Definition - a tossed salad made typically with chopped chicken or turkey, tomatoes, bacon, hard-boiled eggs, blue cheese, and lettuce and dressed with a vinaigrette
The etymology of the Cobb salad is rife with bloodshed, intrigue, and cryptography, as all the best salad recipes should be…. Actually, that’s not true at all, but the word does have a degree of uncertainty to its origin. The salad was probably named after Robert H. Cobb, a mid-century American restaurateur.
The name for the salad was not in use before the late 1940s, but there is evidence that this particular Cobb was concerned with salads well before then. An article in the Los Angeles Times from 1937 describes how a group of restaurateurs (“the combined culinary ingenuity of leading restaurateurs in Hollywood”) were combining their talents for a benefit dinner; Robert Cobb is listed among the names, and he was said to be contributing salad. So either Cobb was working on perfecting his soon-to-be-famous dish way back then, or he was just the kind of guy who would come to a fancy potluck bearing a small salad. You know, that guy.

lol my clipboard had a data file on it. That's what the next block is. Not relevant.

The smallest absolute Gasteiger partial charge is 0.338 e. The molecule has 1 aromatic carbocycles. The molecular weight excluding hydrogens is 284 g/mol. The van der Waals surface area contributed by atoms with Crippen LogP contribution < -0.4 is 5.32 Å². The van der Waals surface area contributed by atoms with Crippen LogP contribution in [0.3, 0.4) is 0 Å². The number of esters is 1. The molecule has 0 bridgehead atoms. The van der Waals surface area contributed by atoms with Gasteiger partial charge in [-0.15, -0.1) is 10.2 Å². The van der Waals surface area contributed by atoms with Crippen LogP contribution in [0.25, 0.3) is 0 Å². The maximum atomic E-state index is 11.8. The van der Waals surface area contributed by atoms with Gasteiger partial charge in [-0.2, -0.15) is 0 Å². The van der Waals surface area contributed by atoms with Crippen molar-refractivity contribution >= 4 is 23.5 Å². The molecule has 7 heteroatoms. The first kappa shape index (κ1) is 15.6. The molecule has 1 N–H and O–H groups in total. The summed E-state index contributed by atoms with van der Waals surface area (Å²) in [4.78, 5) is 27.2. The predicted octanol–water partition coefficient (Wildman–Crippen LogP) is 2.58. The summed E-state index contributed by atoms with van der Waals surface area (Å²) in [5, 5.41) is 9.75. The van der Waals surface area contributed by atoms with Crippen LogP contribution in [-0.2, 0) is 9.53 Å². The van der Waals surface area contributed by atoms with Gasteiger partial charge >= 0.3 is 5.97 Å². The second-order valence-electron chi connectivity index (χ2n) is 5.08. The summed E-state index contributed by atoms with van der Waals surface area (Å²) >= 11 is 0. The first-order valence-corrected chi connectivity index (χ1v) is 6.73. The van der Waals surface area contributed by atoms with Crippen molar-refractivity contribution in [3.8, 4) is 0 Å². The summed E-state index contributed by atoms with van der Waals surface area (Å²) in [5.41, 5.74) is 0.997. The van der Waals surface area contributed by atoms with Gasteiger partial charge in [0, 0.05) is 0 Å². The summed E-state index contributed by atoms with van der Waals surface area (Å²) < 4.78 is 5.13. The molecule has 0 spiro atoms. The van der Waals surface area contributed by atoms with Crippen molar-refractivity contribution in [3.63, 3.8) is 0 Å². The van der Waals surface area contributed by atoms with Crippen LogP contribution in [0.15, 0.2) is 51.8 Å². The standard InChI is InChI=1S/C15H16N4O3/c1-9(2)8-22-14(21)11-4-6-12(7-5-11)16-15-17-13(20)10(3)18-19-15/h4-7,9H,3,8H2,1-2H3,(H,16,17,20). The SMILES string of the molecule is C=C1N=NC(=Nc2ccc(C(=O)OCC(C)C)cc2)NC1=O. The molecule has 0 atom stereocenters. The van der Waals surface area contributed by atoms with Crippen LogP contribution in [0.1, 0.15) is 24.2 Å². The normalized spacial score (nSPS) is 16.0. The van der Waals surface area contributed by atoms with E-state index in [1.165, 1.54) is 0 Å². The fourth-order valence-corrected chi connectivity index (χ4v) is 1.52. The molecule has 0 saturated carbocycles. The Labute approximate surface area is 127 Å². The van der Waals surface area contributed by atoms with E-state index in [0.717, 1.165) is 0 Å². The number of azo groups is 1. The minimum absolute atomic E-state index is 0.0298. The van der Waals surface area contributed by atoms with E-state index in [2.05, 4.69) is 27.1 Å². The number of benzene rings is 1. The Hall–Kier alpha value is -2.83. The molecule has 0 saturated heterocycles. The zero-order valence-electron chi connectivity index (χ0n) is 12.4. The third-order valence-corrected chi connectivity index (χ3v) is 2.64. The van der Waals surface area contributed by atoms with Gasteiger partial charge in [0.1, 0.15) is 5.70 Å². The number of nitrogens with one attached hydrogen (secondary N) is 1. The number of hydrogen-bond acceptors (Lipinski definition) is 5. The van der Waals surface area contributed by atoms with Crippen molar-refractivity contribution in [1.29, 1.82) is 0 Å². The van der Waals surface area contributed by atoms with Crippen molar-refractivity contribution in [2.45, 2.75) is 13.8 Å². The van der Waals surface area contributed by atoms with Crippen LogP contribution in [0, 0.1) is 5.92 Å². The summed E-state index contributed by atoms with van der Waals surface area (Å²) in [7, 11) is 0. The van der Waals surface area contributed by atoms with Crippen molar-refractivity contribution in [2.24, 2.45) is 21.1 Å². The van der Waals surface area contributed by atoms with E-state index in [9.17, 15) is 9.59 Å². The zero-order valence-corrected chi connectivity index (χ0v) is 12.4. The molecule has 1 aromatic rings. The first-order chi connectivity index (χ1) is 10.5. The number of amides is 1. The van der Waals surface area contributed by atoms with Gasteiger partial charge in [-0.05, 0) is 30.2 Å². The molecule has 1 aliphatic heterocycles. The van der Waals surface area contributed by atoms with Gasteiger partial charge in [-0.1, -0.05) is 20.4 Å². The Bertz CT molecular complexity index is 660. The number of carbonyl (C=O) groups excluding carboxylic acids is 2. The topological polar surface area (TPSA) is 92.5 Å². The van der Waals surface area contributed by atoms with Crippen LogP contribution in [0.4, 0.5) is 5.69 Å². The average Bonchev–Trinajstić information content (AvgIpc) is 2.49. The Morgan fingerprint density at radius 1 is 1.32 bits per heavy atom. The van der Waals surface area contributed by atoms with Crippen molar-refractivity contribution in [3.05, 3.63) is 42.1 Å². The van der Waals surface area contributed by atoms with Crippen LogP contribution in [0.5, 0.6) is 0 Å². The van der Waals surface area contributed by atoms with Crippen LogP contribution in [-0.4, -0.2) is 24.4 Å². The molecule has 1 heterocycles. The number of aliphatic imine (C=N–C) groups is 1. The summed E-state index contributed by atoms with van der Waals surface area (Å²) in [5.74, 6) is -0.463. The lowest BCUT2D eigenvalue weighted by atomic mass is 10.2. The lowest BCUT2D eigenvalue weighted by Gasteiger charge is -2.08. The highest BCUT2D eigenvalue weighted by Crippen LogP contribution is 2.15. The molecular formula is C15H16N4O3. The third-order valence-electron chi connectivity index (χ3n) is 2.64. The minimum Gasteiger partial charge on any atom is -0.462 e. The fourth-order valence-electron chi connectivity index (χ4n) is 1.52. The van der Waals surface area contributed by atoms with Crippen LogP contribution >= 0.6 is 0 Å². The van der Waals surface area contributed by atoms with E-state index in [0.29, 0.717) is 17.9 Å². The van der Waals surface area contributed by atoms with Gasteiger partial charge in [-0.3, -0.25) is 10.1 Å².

This couple like good food and they know how to prepare it, or order it as the case might be. Two portions of Cobb salad they thought would be enough for the three of us. But when the order came it was sent back. Too small!
—Lucille Leimert, Los Angeles Times, 3 Jan. 1947